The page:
12. June 2013 06:03
To implement Inheritance relationships, first let the EF wizard generate your its default entities from your tables. Then right-mouse click on the EF designer and select Add | Entity. In the resulting dialog, give your new entity a name (e.g., "PremiumService") and specify that it inherits from an existing class (e.g., "Service") using the Base type dropdown list. You can then cut and paste properties from one class to another (e.g. does the "DiscountRate" only apply to PremiumServices? Then select that property in the Service class, cut it, and paste it into the PremiumService's properties).
You won't be instantiating the original, base class entity in code anymore, so select it, and in its Properties Window, set its Abstract property to True (i.e. from now on I'll use PremiumService or TypicalService, but not Service, so I make the Service entity abstract).
Now you need to tell EF about your type column so it will know when to create the right object. Right-mouse click on one of your new classes (e.g., PremiumService) and select Table Mapping to display the mappings between table columns (on the left) and entity properties (on the right); right now the mapping table will be empty. Click on <Add Table or View> and select your table (e.g., Services) to tie the table your new entity. Click on the new <Add a Condition> choice and select your type column. In the Value/Property column, enter the data that identifies the row (if it's a string value, make sure you put quotes around the value). Repeat for your other new entities. Finally, delete your type column from your base table -- EF will take of making sure it's set correctly.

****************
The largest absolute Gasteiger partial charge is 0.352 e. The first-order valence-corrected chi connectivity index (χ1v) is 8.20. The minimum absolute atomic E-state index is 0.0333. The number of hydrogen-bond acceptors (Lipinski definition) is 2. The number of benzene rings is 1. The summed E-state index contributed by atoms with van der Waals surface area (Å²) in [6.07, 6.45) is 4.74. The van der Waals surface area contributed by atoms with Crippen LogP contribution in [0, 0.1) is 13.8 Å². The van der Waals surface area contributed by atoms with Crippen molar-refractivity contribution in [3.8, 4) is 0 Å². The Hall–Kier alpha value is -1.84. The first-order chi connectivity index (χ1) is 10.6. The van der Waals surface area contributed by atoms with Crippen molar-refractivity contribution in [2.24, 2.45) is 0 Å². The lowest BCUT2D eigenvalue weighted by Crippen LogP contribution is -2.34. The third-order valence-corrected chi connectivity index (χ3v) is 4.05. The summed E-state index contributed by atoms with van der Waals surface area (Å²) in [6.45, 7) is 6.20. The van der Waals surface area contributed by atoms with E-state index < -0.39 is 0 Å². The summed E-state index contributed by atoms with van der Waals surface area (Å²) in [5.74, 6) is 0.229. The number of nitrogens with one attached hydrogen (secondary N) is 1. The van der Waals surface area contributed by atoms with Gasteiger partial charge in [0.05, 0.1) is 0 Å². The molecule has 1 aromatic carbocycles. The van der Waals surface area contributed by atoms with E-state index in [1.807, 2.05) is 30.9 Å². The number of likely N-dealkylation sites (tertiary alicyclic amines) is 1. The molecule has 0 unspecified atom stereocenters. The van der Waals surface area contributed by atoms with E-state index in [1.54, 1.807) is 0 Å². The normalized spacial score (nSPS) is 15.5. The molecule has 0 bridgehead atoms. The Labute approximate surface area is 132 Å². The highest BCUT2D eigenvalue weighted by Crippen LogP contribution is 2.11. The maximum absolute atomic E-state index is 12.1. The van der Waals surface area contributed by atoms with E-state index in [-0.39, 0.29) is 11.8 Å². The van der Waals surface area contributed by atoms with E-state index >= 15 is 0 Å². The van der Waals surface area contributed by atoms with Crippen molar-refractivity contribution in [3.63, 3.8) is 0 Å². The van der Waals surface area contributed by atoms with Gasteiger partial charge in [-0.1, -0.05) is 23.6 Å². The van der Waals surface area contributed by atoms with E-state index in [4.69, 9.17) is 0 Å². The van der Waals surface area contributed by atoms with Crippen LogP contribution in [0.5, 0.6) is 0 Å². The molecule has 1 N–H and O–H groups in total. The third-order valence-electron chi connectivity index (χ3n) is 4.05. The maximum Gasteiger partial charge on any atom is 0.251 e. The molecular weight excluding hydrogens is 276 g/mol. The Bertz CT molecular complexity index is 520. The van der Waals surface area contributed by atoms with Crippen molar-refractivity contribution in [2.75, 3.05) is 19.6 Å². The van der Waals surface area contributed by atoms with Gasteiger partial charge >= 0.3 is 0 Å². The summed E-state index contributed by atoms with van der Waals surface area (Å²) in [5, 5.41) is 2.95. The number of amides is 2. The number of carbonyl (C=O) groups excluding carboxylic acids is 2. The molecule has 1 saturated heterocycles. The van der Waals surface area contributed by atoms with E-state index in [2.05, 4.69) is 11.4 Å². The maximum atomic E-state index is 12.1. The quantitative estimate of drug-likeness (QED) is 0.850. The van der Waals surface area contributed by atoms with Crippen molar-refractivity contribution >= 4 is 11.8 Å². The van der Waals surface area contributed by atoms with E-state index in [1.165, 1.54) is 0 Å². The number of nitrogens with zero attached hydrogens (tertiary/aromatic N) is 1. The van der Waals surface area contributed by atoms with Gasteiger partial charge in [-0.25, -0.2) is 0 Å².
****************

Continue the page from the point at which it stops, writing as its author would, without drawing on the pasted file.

And you're done! You now have several classes managing a single table, but the right class will be generated for you at the right time by EF (and, when it adds new rows to your table, it will make sure that your type column is updated correctly). You also have less logic to design because you just have to put the code appropriate for each entity in each of your entities.